Pint size race car drivers build,raced their vehicles

February 27, 2013 in Lifestyles, News, Top Stories


Journal Staff Writer

Local officers of the Boy Scouts of America.

A record crowd gathered in front of a wooden race tract to cheer their favorite driver on to victory.

Drivers casually talked to each other and gave their car a last minute look over to ensure it would give him the victory he desired.

Some of the competitors would win a trophy for best designed car but all pursued the first place trophy that they could boastfully hoist over their head in victory.

Drivers were then instructed to line their vehicle at the top of a 45-degree hill where their cars would race down the track to the finish line.

Finally, when all three cars were released at the exact same time, their designers, boys as young as 7, watched as their car raced toward the finish line.

The Boy Scouts of America sponsored its second Pinewood Derby on Saturday, Feb. 16, at Glenwood Elementary on Glenwood. According to event planners, it had the largest crowd in attendance in recent years.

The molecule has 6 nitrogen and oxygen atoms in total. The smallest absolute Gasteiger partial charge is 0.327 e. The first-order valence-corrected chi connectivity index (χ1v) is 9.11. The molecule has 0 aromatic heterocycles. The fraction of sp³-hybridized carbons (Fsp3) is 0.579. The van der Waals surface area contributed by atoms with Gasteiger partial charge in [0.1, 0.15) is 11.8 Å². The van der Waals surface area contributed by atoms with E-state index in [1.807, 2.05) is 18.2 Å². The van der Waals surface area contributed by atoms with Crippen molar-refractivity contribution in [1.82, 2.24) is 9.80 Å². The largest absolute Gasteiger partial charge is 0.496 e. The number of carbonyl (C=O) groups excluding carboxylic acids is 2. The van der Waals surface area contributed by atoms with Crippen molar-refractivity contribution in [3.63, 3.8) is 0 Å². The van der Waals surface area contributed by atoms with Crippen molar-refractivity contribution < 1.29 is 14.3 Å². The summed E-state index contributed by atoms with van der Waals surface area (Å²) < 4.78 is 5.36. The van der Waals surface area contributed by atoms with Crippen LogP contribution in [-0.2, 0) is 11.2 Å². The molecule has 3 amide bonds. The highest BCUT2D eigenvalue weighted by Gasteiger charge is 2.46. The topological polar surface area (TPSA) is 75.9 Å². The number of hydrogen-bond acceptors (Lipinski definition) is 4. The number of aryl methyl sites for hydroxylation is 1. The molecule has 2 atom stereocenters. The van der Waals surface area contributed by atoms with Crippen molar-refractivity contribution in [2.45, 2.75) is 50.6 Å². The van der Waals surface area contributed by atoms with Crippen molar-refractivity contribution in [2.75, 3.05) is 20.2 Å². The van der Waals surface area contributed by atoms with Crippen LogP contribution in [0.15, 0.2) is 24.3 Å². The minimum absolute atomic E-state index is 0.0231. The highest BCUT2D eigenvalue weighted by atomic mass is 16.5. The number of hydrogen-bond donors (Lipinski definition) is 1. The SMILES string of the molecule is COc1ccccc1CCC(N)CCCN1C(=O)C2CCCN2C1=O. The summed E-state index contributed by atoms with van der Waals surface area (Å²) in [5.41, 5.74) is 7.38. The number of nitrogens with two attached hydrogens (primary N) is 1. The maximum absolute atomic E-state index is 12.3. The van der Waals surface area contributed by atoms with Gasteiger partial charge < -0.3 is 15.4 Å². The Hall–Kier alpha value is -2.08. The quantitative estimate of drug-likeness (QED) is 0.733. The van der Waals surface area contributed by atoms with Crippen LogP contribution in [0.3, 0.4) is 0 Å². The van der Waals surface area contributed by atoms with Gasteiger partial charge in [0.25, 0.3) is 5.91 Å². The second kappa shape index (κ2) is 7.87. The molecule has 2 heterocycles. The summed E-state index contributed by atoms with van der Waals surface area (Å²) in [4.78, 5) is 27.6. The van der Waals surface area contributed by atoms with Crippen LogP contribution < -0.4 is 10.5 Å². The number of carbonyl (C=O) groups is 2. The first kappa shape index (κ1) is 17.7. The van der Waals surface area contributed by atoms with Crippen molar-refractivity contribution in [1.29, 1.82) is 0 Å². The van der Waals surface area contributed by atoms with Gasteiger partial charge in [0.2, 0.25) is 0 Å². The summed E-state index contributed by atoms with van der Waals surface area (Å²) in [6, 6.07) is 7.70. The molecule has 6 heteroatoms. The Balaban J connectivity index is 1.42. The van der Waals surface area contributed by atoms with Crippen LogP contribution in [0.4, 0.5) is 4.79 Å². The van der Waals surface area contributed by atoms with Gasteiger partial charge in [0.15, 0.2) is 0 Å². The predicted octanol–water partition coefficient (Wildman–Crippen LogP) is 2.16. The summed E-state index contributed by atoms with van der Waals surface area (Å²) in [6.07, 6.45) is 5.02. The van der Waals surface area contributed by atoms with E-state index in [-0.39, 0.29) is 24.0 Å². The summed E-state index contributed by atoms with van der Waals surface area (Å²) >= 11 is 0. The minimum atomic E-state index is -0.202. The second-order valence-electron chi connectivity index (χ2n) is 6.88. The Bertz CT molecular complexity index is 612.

Eugene Washington, Boy Scouts program specialist, said the event is held twice a year on different sides of town making it easy for parents who may have transportation problems.

The boys receive a block of wood weeks in advance to shape it into a car, attach wheels and paint it any color they choose.

“The Pinewood Derby gives boys the opportunity to do what they really like and that’s being active at creating something with their hands,” Washington said.

Khalfani Rice, district executive for Scout Reach, said designing cars help nurture future engineering skills.

“It’s good seeing the boys start, finish and implement a project,” he said.

Ahmad Dari, 7, who won second place, said he enjoyed himself.

He said he enjoyed designing and racing his car. But his main enjoyment was painting his car.

Gunner Penrod, 8, has participated in the Pinewood Derby for two years. And the one word adjective he used to sum up how he feels about the event was “fun.”

Two first place winners included: Malik Hamret, 10, and Thomas Ziegler, 8.

Ziegler not only engineered his car which bore soccer balls on it, because it’s his favorite sport but, it had a couple of pennies attached to the hood to give it more speed on its decent.

Mark Urrutia, vice-president for Scout Reach for the Boy Scout Council, said the Pinewood Derby originated in the early 1950s by a cub master. At the time, older boys designed and raced soap box cars, which were made from wood and soap boxes.

The younger cub scouts were too young to compete in the soap box Derby, giving birth to the Pinewood Derby.

Potential, future race car drivers joyfully hoist their trophies above their head in one hand, while the other hand holds the key to his victory; his car.